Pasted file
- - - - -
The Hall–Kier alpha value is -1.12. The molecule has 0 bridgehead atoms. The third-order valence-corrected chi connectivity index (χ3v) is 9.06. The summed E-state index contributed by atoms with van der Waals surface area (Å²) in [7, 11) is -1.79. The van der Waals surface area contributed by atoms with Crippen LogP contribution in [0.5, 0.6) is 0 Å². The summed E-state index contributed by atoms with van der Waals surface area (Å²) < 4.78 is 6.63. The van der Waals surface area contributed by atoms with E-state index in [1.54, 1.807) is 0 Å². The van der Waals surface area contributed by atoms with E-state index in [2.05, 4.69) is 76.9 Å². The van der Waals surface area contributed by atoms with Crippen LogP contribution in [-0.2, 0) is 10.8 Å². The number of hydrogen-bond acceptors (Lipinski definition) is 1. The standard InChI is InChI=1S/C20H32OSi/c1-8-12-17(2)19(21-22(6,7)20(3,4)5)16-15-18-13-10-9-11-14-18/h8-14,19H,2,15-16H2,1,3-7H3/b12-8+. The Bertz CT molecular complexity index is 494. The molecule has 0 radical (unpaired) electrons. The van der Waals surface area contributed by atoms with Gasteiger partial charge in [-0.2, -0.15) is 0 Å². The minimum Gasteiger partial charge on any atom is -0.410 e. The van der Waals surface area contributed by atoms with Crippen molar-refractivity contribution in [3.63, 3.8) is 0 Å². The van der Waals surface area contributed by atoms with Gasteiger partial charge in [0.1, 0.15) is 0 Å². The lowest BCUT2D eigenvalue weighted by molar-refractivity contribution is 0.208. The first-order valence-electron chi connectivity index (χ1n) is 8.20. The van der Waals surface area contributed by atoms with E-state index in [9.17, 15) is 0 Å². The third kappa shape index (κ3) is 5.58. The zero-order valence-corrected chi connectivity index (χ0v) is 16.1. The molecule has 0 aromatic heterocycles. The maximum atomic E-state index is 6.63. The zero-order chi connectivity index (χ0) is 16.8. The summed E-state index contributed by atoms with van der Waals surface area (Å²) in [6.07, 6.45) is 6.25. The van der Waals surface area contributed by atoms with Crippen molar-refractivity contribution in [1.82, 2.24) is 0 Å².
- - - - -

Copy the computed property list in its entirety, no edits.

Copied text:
The Hall–Kier alpha value is -1.12. The molecule has 0 bridgehead atoms. The third-order valence-corrected chi connectivity index (χ3v) is 9.06. The summed E-state index contributed by atoms with van der Waals surface area (Å²) in [7, 11) is -1.79. The van der Waals surface area contributed by atoms with Crippen LogP contribution in [0.5, 0.6) is 0 Å². The summed E-state index contributed by atoms with van der Waals surface area (Å²) < 4.78 is 6.63. The van der Waals surface area contributed by atoms with E-state index in [1.54, 1.807) is 0 Å². The van der Waals surface area contributed by atoms with E-state index in [2.05, 4.69) is 76.9 Å². The van der Waals surface area contributed by atoms with Crippen LogP contribution in [-0.2, 0) is 10.8 Å². The number of hydrogen-bond acceptors (Lipinski definition) is 1. The standard InChI is InChI=1S/C20H32OSi/c1-8-12-17(2)19(21-22(6,7)20(3,4)5)16-15-18-13-10-9-11-14-18/h8-14,19H,2,15-16H2,1,3-7H3/b12-8+. The Bertz CT molecular complexity index is 494. The molecule has 0 radical (unpaired) electrons. The van der Waals surface area contributed by atoms with Gasteiger partial charge in [-0.2, -0.15) is 0 Å². The minimum Gasteiger partial charge on any atom is -0.410 e. The van der Waals surface area contributed by atoms with Crippen molar-refractivity contribution in [3.63, 3.8) is 0 Å². The van der Waals surface area contributed by atoms with Gasteiger partial charge in [0.1, 0.15) is 0 Å². The lowest BCUT2D eigenvalue weighted by molar-refractivity contribution is 0.208. The first-order valence-electron chi connectivity index (χ1n) is 8.20. The van der Waals surface area contributed by atoms with E-state index in [9.17, 15) is 0 Å². The third kappa shape index (κ3) is 5.58. The zero-order valence-corrected chi connectivity index (χ0v) is 16.1. The molecule has 0 aromatic heterocycles. The maximum atomic E-state index is 6.63. The zero-order chi connectivity index (χ0) is 16.8. The summed E-state index contributed by atoms with van der Waals surface area (Å²) in [6.07, 6.45) is 6.25. The van der Waals surface area contributed by atoms with Crippen molar-refractivity contribution in [1.82, 2.24) is 0 Å².